AROUND THE WORLD IN 80 DAYS was the big winner at the 29th Academy Awards. And I do mean BIG. Producer Michael Todd took Jules Verne’s slight story, then hired three writers to fashion an even slighter screenplay.
Prim, punctual, Victorian gentleman Phileas Fogg (David Niven) bets his cronies that a man can travel around the world in eighty days. Accompanied by his new manservant, Passepartout (Cantinflas), a rescued Indian princess (Shirley MacLaine), and pursued by a Scotland Yard detective (Reginald Denny), Fogg and company span the globe.
With over 40 star cameos from Charles Boyer and Frank Sinatra to Noel Coward and Red Skelton, the result is a bloated, earthbound three-hour travelogue that flies by like years. Every time Fogg checks his watch (which is often), you may find yourself doing the same.
Lionel Lindon’s lovely, Oscar-winning cinematography makes great use of the new Todd-AO process, but it is up to Victor Young to provide aural interest in the long stretches of scenery viewed from a train or a boat. He does so with wit, ease, and his typical slick professionalism.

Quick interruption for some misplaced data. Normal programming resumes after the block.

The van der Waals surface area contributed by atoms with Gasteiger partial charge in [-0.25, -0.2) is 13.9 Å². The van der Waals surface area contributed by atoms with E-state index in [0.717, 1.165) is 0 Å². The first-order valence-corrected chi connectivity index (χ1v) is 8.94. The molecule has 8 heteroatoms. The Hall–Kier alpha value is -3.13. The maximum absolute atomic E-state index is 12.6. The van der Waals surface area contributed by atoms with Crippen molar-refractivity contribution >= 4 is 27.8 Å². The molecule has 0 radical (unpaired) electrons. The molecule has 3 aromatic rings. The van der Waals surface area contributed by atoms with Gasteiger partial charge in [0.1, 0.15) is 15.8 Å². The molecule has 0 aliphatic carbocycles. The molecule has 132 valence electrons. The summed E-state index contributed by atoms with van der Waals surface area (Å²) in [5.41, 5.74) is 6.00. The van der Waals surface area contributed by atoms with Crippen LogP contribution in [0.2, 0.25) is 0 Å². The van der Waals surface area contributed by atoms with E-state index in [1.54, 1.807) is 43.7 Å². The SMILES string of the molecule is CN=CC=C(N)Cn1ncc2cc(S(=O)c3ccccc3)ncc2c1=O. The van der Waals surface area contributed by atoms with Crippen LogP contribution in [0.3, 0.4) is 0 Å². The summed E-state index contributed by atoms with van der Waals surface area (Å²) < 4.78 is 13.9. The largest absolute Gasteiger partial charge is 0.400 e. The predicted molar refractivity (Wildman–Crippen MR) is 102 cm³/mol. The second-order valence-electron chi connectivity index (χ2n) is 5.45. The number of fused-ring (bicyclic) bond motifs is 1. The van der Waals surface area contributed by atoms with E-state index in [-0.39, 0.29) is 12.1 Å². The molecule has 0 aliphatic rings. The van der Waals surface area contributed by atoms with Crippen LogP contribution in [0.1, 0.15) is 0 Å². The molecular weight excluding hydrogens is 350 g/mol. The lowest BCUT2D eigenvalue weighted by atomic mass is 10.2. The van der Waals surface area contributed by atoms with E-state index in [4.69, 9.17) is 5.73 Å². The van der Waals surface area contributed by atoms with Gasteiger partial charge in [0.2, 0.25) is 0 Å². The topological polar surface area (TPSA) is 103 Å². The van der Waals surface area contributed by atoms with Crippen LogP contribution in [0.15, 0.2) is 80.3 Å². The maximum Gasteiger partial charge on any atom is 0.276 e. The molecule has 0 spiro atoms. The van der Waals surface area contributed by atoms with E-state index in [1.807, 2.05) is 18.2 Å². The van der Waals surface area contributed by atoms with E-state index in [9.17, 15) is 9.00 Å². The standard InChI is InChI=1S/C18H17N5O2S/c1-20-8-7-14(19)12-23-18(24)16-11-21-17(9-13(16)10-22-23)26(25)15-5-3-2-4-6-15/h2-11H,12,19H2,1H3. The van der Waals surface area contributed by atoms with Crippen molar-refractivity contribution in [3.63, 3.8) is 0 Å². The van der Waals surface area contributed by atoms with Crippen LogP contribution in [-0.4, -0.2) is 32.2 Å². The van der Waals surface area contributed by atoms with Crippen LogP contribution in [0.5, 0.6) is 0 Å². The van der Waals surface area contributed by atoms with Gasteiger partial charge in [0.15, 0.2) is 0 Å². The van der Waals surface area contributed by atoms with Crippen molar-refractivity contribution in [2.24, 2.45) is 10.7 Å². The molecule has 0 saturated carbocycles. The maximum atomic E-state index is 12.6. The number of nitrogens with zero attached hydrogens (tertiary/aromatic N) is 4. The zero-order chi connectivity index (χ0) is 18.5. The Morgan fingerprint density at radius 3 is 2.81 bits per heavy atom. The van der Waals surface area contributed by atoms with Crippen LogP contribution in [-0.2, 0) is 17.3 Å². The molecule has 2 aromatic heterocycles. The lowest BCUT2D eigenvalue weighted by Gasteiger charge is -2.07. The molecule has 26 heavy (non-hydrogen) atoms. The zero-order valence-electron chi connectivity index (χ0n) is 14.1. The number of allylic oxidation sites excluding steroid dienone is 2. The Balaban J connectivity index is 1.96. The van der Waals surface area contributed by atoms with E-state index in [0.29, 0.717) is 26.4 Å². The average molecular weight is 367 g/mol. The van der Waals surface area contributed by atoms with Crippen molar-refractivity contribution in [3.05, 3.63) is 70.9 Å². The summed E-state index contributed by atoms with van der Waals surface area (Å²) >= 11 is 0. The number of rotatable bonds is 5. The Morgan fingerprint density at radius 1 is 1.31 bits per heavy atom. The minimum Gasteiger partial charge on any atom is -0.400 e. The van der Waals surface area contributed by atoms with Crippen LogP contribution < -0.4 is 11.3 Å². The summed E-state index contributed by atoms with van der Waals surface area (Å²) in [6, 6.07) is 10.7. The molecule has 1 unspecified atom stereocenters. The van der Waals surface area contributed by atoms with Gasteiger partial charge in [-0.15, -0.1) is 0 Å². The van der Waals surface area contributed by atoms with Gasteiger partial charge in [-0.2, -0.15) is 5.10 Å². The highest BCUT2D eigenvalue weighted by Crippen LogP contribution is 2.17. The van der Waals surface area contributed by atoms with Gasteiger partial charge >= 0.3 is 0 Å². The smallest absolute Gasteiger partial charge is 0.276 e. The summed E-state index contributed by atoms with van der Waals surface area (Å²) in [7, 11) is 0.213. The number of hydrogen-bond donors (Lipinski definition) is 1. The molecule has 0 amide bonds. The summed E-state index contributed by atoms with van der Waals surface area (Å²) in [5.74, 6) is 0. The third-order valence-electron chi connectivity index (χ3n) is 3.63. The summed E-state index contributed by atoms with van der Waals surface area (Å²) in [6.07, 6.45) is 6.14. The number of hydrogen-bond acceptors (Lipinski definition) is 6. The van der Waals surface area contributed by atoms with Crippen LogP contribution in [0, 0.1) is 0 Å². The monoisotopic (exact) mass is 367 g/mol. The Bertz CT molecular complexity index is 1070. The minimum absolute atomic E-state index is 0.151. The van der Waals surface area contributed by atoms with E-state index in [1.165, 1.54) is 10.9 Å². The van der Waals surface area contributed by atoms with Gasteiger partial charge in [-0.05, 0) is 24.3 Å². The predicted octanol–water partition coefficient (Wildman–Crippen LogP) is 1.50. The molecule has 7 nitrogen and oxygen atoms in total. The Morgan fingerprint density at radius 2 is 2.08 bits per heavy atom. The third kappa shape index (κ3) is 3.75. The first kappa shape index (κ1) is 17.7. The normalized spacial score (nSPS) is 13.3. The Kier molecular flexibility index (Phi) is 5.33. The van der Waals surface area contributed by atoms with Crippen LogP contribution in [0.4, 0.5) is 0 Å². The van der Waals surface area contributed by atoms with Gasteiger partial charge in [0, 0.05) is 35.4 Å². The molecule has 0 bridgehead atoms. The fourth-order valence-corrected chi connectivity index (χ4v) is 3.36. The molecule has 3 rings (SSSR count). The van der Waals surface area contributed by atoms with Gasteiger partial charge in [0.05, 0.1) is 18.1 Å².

Composing music for multiple locales from London, Paris, and San Francisco, to Spain, India, and Japan, Young’s score is awash with melody, infusing the picture with desperately needed energy. However, his limitations as a dramatic composer occasionally show, especially in the Western sequences.
Whatever the pros and cons of Young’s score, there can be no faulting the title tune, one of the most popular melodies of the 1950s. The gentle waltz carries Fogg and Passepartout aloft in the hot air balloon at the beginning of their journey, and the memorable tune soars through the sky with them.
Unfortunately, Young died of a heart attack a month before the film premiered in December 1956. Though he was not able to enjoy the film’s astonishing (and inexplicable) success, the score is a fitting tribute to one of Hollywood’s most gifted melodists. His posthumous Oscar is well-deserved.
AROUND THE WORLD IN 80 DAYS is one of the worst Best Pictures winners in the history of the Academy, right down there with other embarrassing choices like CIMARRON and the odious CRASH. The award should have gone to THE KING AND I or, if excess was the name of the game, THE TEN COMMANDMENTS. But the film does end on a high note with a six-minute, animated end title sequence (in lieu of the main titles) that provides a virtual tone poem of Young’s delightful, Oscar-winning score.